It was in May 2015 I was chatting to a couple–let’s call them Richard and Joan–in their late sixties in their home in suburban Perth. They had lived their working life in country towns in Western Australia. He was an automotive mechanic and she was a personal carer in aged care facilities.
In their middle sixties their physical and mental health began to deteriorate. They had decided to sell up their country home and move to Perth to be nearer medical facilities and quietly live their remaining days in the city. They bought a small house in the outer suburbs of Perth near virgin bushland and close to their adult son and his family. Initially they were pleased with their move.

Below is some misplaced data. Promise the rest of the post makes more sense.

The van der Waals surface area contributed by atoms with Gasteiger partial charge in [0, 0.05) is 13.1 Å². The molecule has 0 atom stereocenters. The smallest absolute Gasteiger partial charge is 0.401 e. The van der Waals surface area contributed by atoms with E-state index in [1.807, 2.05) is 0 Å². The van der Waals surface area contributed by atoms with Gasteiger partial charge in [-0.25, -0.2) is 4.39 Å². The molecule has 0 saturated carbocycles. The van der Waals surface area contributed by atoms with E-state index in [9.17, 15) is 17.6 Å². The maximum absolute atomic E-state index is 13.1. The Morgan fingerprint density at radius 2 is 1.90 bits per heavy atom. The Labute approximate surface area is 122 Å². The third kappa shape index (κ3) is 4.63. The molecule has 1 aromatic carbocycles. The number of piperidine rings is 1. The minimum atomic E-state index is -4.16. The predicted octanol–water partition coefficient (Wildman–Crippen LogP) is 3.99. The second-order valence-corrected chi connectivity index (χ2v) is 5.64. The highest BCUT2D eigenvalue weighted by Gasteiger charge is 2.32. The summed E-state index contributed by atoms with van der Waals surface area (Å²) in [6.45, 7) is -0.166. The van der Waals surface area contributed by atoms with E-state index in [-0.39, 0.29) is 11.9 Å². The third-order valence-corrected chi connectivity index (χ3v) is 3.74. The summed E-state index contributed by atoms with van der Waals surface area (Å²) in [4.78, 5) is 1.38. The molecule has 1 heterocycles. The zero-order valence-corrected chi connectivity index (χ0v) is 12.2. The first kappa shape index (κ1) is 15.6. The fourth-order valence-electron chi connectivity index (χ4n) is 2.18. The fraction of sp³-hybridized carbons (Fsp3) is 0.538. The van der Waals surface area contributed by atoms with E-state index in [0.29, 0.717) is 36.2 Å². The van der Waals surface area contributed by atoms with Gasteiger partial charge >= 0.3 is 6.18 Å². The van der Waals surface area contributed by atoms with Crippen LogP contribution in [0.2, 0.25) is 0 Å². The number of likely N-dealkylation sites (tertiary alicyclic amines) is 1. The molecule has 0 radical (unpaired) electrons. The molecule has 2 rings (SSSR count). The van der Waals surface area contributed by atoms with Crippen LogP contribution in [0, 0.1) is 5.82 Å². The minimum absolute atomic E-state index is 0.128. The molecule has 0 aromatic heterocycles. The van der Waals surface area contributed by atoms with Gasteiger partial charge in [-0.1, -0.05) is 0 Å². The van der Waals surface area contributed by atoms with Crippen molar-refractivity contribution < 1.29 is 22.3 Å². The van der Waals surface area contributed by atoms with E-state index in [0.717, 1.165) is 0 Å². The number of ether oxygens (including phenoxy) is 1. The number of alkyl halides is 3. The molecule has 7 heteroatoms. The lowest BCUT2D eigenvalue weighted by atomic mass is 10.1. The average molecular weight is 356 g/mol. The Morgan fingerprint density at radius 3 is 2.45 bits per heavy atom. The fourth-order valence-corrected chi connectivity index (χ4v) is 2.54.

As time went on the bushland was developed into housing estates and the grandchildren seemed to be dumped on them at any time convenient to the daughter in law. They began to feel hemmed in and frustrated with the expectation they would always be available to look after the grandchildren. We chatted about the issue.
By September 2015 they had sold in a ‘down’ Perth market and moved to a large comfortable home in a country town two hours’ drive from Perth. They quickly became involved in local community groups by volunteering their time and are now very content in their new abode. They reinvented their retirement to make it more vital.